Does this feel like the Obamas? An early prototype of them. Whether you find movie-Barack inspirational or a tad smug will likely reflect how you view the man. The same goes for film-Michelle, who is considerably more severe than the real first lady - and who will come across, to different viewers, as either her future husband's brilliant rock, or as the woman who will one day tell the country to stop eating so many Ding Dongs.

Sawyer, who had been told for years how much he looked like the president, spent hours watching footage of Obama walking, to get the physical embodiment right. "It's sort of perched forward," he describes. "It's a little pigeon-toed, and there's a saunter to it. Denzel Washington has that walk. My father had that walk."

Sumpter, who was also a producer on the film, read Michelle Obama biographies and articles, and worked with a dialect coach on the first lady's subtle Southside accent. "We knew we wanted to embody the essence of who they are," she says.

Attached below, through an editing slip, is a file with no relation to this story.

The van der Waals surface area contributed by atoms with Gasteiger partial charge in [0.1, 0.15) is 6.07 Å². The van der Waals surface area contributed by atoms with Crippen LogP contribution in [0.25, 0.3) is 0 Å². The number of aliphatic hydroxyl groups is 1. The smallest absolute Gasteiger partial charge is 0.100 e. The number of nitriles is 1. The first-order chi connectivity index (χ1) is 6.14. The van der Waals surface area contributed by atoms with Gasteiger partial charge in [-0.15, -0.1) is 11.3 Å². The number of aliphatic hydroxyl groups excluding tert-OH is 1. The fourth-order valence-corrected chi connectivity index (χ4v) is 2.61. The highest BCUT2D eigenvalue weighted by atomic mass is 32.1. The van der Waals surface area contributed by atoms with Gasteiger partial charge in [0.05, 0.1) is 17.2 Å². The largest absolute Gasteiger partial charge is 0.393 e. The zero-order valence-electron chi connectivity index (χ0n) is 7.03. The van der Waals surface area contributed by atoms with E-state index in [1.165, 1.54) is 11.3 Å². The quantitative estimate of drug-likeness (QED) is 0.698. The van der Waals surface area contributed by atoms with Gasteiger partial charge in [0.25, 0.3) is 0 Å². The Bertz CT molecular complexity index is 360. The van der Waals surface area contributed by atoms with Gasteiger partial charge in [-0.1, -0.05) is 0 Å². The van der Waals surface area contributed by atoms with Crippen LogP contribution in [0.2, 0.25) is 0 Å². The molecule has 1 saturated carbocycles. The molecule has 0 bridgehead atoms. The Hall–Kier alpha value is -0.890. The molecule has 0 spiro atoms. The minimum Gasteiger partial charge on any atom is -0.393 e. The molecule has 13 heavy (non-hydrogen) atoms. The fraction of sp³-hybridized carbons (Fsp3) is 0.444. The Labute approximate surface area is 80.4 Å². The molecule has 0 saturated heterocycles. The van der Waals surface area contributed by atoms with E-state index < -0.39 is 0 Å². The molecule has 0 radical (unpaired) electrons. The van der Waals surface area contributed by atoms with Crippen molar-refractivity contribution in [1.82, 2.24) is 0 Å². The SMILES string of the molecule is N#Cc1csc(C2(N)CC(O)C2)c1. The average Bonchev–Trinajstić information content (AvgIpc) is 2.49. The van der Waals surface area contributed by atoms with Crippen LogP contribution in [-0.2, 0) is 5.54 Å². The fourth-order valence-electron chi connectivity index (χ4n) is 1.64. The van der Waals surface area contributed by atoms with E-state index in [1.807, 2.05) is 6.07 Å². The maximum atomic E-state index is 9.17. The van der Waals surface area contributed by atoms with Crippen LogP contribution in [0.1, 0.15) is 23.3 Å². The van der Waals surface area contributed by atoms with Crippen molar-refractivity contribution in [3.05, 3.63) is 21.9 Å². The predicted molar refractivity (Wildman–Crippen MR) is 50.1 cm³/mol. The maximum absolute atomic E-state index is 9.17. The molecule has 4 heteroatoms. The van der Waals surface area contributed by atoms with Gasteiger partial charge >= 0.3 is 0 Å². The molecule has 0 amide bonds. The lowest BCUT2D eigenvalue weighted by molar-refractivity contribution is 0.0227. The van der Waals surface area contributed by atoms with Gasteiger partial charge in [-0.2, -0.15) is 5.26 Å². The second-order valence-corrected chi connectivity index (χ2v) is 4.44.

Of course, the film is also trying to get at who they were, long before they were famous: to square what we know now with what we couldn't see then, as historians transition from talking about Obama's leadership to Obama's legacy.

Narrative accounts of presidents have a way of solidifying or articulating how the public feels about its leaders. "Primary Colors," the book and then the movie, depicted the pretend world of a Bill Clinton-esque presidential campaign. The candidate wasn't named Bill, but the drawling governor with voracious appetites - food, sex - provided a Kabuki-like version that seemed to distill the man to his essence and has followed him to this day.

(In a provocative recent example, the New York Times last month published a short story by the novelist Chimamanda Ngozi Adichie, which catalogued an imagined, fretful day in the life of Melania Trump. Did it remotely reflect the real person? It's not clear. But a fake version seemed like it could explain the emotions of an enigmatic figure.)

"Southside With You" is fortunate to have a lot of source material: Both of the Obamas have talked about their first date on multiple occasions as an important moment in their lives. They did, in fact, go to an exhibit at Chicago's Art Institute, as the movie depicts. And they did go see "Do the Right Thing," where they did run into an older white partner from the law firm where they both worked. They did share a kiss in front of a Baskin-Robbins (a plaque outside the real store commemorates this), and thanks to the leader of the free world once mentioning that his wife "tasted like chocolate," we even know what flavor they ordered.